Christians get a bad rap; hell, I give Christians a bad rap. While my aim was true, the blast radius tended to be a bit too large: I included too many of the Christian individuals in my slamming of the Christians Who Speak And Politic Too Much.
Truth be told, I was raised Catholic, my family are all Catholics. Mass-going, Communion-taking, tradition-respecting Catholics. And they’re all more than just ok with me, they love me. They accept the bio-diversity and/or socio-diversity that produces homosexual individuals. My partner Sam isn’t my “friend” Sam, he’s just as much a part of the Barbose clan as my sister-in-law Karen or my soon-to-be-sister-in-law, Jessica. Sure, my parents had expectations from their children which were in line with what the Catholic Church wanted: marry a Catholic girl and have lots of Catholic babies who will grow up to be Catholics who marry Catholics and have lots of Catholic babies.
And so on.
I remember telling my Mom on the phone after I came out to her that the hardest part of coming out at all is the loss of expectations. Everyone, when they’re young and living in the ‘normal’ section of society (belonging there or not) has a set of expectations for how their lives will play out. And most people’s expectations in NormalLand tend to be very similar to one another. In this similarity is the tacit assumption that there’s really nothing outside that small population of expectations, and that to fall outside the ±2 standard deviations of Median Normal was to fall off a cliff and be forever an outlier.
The Silent Majority of Christians are out there, I’m certain of it. And, there is evidence in the numbers that go with the movie Brokeback Mountain that people like a good love story over and above the circumstances and traits of those whom the story is about.
In returning the favor, in relaxing about Christianity, in setting aside the politicos who falsely fly under the banner of Christianity, in paying attention to those authentic Christians out there, in choosing story and talent (Aidan Quinn, Susanna Thompson, and, OMG, Ellen Burstyn), I have very much enjoyed the experience. It is just a TV show, after all is said and done.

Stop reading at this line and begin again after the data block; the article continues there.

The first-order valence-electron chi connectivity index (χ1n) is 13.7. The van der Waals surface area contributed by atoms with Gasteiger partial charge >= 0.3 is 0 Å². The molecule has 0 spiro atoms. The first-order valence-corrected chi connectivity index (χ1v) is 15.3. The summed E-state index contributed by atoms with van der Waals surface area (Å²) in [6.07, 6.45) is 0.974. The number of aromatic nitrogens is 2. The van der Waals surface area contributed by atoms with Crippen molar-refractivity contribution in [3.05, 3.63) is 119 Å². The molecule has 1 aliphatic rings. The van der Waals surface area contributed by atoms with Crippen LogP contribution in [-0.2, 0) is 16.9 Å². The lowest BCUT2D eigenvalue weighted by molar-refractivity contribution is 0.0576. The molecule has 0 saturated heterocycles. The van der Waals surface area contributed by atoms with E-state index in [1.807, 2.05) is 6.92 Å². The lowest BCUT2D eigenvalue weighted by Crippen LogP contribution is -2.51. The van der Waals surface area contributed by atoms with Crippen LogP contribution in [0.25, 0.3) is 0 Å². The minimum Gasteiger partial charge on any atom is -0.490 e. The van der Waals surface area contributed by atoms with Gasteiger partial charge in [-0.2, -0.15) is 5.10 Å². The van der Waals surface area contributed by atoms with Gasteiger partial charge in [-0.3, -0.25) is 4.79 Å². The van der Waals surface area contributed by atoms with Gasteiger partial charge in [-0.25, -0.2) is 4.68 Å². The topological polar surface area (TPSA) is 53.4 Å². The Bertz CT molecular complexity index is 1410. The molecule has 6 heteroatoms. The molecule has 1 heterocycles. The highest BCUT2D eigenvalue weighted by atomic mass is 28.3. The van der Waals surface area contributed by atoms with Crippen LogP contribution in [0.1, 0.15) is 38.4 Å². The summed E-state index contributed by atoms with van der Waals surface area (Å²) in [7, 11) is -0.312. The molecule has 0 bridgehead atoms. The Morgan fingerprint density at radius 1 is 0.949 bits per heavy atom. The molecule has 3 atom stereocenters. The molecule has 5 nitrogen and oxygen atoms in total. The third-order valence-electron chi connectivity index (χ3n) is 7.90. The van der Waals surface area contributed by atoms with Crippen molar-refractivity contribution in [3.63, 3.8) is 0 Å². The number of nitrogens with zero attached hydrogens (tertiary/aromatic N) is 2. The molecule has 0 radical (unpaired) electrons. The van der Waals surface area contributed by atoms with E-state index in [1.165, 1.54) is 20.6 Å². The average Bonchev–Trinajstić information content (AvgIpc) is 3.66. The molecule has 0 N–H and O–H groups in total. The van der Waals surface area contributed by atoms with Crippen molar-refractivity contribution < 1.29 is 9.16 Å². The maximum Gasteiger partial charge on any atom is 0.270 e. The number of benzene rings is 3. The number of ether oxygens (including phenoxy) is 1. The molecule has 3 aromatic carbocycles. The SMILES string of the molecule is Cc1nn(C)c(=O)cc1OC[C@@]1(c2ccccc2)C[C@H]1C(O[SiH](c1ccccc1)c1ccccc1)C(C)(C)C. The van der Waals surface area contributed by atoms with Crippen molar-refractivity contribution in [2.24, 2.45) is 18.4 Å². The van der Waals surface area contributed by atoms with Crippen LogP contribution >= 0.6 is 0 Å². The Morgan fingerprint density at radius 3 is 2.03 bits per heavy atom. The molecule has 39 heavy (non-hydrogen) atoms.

I have never really lived my life as a contrarian. Not to the Catholic Church, not to Christians, not even to Republicans. Sure, I go up against each of those groups, but if you look back, you’ll see that it’s in response to something they’ve said or done (or both). For instance, because Pope Panzer says stupid things about homosexuals and homosexuality doesn’t mean that I deplore my very Roman Catholic mother.
So I wasn’t automatically predisposed to dislike The Book of Daniel because it was about an Episcopal priest. Not even because Jesus was in it!
On the contrary, the trailers and ads for the show—which, granted, got seen only because I caught images of Aidan Quinn in a Roman collar while fast-forwarding through commercials—were impressive for their originality: honesty.
Nothing cloying and sugary like Touched by an Uncle Angel or Hallmark-cardy like Seventh Heaven, but something involving prescription drug abuse and the nuances of relationships and the reality of gay people in families and politics and how even Churches have to live in the real world instead of the abstract and idealistic world of theism.
Watching the show has helped remind me not that reconciliation between my world view and the majority-christian-worldview is possible, but in fact, that there’s very little to reconcile at all!
Those who profess faith in the Christian mythos (def: a set of beliefs or assumptions about something) aren’t different enough from me and my particular spirituality when it comes to the things in our daily lives to matter.
I identify more strongly with the main character, Daniel Webster (Aidan Quinn), than I do with the gay son. In fact, I identify more with their particular version of Jesus in the story than with even Daniel Webster!
What’s wrong with a mild, understanding, non-judgmental pose? What’s wrong with accepting the differences in people while also identifying their strengths and encouraging those while also continuing to understand what might be identified as short-comings? What’s wrong with looking and dressing differently to everyone else? What’s wrong with patience and meekness even in the face of “Evil”?
I’ll answer: there’s nothing wrong with any of those things.
These were the things I was taught as a Catholic, and these are the things that remained with me, even as I came to understand myself and my lack of belief in the theological aspects of Catholicism and walked away from it.
Those out there who identify as Christians or Catholics, I have a question for you: am I wrong in any of this, according to your own values? And those who identify as atheists or agnostics? Is any of this off-the-charts crazy?